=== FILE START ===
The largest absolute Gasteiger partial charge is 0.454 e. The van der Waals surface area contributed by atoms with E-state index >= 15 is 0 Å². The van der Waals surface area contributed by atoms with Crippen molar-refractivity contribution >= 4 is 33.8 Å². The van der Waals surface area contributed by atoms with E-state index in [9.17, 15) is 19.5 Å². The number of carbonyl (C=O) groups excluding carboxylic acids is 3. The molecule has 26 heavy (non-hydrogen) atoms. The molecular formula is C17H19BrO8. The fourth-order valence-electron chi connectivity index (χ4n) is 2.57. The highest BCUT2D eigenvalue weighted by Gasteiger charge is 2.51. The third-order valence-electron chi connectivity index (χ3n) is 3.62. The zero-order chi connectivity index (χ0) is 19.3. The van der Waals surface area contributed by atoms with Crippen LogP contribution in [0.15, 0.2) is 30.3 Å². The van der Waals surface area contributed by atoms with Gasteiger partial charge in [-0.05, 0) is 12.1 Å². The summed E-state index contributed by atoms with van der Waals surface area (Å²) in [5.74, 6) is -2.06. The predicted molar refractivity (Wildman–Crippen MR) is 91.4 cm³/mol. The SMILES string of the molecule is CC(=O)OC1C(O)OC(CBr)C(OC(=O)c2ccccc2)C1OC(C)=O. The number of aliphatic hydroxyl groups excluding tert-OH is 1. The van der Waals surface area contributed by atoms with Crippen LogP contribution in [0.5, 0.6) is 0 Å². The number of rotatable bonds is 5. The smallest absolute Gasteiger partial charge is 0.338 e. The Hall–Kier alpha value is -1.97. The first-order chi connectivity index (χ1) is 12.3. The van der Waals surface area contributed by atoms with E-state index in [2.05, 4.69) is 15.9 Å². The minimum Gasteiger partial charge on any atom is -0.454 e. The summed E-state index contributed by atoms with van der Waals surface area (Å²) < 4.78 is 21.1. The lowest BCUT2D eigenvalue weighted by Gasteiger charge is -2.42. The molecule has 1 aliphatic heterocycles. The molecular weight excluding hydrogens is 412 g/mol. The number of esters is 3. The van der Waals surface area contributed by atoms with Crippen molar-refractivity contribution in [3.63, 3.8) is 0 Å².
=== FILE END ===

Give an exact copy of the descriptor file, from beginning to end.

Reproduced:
The largest absolute Gasteiger partial charge is 0.454 e. The van der Waals surface area contributed by atoms with E-state index >= 15 is 0 Å². The van der Waals surface area contributed by atoms with Crippen molar-refractivity contribution >= 4 is 33.8 Å². The van der Waals surface area contributed by atoms with E-state index in [9.17, 15) is 19.5 Å². The number of carbonyl (C=O) groups excluding carboxylic acids is 3. The molecule has 26 heavy (non-hydrogen) atoms. The molecular formula is C17H19BrO8. The fourth-order valence-electron chi connectivity index (χ4n) is 2.57. The highest BCUT2D eigenvalue weighted by Gasteiger charge is 2.51. The third-order valence-electron chi connectivity index (χ3n) is 3.62. The zero-order chi connectivity index (χ0) is 19.3. The van der Waals surface area contributed by atoms with Crippen LogP contribution in [0.15, 0.2) is 30.3 Å². The van der Waals surface area contributed by atoms with Gasteiger partial charge in [-0.05, 0) is 12.1 Å². The summed E-state index contributed by atoms with van der Waals surface area (Å²) in [5.74, 6) is -2.06. The predicted molar refractivity (Wildman–Crippen MR) is 91.4 cm³/mol. The SMILES string of the molecule is CC(=O)OC1C(O)OC(CBr)C(OC(=O)c2ccccc2)C1OC(C)=O. The number of aliphatic hydroxyl groups excluding tert-OH is 1. The van der Waals surface area contributed by atoms with Crippen LogP contribution in [0.5, 0.6) is 0 Å². The number of rotatable bonds is 5. The smallest absolute Gasteiger partial charge is 0.338 e. The Hall–Kier alpha value is -1.97. The first-order chi connectivity index (χ1) is 12.3. The van der Waals surface area contributed by atoms with E-state index in [2.05, 4.69) is 15.9 Å². The minimum Gasteiger partial charge on any atom is -0.454 e. The summed E-state index contributed by atoms with van der Waals surface area (Å²) < 4.78 is 21.1. The lowest BCUT2D eigenvalue weighted by Gasteiger charge is -2.42. The molecule has 1 aliphatic heterocycles. The molecular weight excluding hydrogens is 412 g/mol. The number of esters is 3. The van der Waals surface area contributed by atoms with Crippen molar-refractivity contribution in [3.63, 3.8) is 0 Å².